Blatter said in Switzerland's Blick newspaper that the voting procedure which eventually saw Germany given the World Cup by just one vote was suspicious since one delegate left the room before votes were cast.
However, he has now explained that what he meant by that is not that he felt the vote was rigged, but that there is "always a reason to find some kind of conspiracy theory".
"What I meant to say was that you can always find a smokescreen to doubt the legitimacy of a decision," he wrote.
"When asked if I suspected that the 2006 World Cup had been bought, I responded: 'No, I don't presume anything, I am stating facts' and this means that somebody did indeed leave the room during the vote, which Germany won by one vote.
"I don't believe in conspiracy theories - I only believe in facts.
"As long as there is no clear proof that something illicit was done at any World Cup vote, then you have got to adhere to the legality of the vote. This applies to Germany like it applies to every other nation. That is the main point I was making."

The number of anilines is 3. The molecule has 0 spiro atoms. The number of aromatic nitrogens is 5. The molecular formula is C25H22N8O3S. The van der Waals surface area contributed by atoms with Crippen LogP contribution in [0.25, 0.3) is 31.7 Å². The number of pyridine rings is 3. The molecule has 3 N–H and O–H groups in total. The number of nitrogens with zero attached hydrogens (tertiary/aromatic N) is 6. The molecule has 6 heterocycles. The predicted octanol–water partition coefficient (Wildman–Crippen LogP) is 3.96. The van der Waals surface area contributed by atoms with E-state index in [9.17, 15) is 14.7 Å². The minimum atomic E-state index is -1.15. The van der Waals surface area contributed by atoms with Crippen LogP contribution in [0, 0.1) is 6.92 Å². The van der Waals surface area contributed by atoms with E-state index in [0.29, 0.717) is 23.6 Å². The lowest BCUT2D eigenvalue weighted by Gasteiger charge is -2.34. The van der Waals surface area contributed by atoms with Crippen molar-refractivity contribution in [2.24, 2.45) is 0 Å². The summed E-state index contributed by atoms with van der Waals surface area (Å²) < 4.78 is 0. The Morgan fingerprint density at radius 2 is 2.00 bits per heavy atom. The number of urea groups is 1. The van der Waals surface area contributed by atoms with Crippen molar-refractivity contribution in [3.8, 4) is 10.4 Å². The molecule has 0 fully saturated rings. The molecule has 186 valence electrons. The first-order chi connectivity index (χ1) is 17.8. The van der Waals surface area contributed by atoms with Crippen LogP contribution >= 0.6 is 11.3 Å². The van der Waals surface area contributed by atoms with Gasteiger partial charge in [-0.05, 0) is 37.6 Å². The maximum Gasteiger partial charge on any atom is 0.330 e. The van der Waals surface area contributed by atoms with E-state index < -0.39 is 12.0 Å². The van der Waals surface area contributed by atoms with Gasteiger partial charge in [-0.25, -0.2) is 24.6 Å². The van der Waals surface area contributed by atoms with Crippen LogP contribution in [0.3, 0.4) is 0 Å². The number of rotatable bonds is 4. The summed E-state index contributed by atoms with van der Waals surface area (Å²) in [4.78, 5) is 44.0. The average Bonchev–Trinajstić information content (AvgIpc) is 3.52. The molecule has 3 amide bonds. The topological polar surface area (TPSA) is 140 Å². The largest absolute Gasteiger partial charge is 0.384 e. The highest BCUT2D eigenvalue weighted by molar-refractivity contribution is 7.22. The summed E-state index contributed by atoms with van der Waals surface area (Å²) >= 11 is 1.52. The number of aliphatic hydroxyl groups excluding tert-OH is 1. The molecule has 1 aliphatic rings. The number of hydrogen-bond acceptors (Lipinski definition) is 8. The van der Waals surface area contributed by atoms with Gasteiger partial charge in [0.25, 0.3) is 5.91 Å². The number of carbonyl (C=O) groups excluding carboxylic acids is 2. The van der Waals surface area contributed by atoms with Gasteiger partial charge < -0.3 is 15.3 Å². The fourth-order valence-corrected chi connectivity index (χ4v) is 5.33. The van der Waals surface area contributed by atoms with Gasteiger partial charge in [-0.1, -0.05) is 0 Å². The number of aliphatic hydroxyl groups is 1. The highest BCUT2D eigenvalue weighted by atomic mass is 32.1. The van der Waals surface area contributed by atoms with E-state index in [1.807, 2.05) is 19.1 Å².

Nevertheless, Blatter's remarks have caused outrage in Germany, with leading politicians calling for him to have his Order of Merit of the Federal Republic of Germany revoked.
He received the accolade in 2006 for his services to the country having awarded Germany the World Cup, but spokesperson for Germany's Green party, Reinhard Butikofer, told the Welt newspaper that he should now be forced to hand it back. "Sepp Blatter stands for the endemic corruption in FIFA," he said. "Therefore, his Order of Merit should be withdrawn."
Blatter is currently in the focus of a bribery scandal with calls for him to step down. German Football League president Dr Reinhard Rauball called the Swiss last weekend to advise him to resign from his position, prompting Blatter's remarks in the Blick newspaper on Sunday.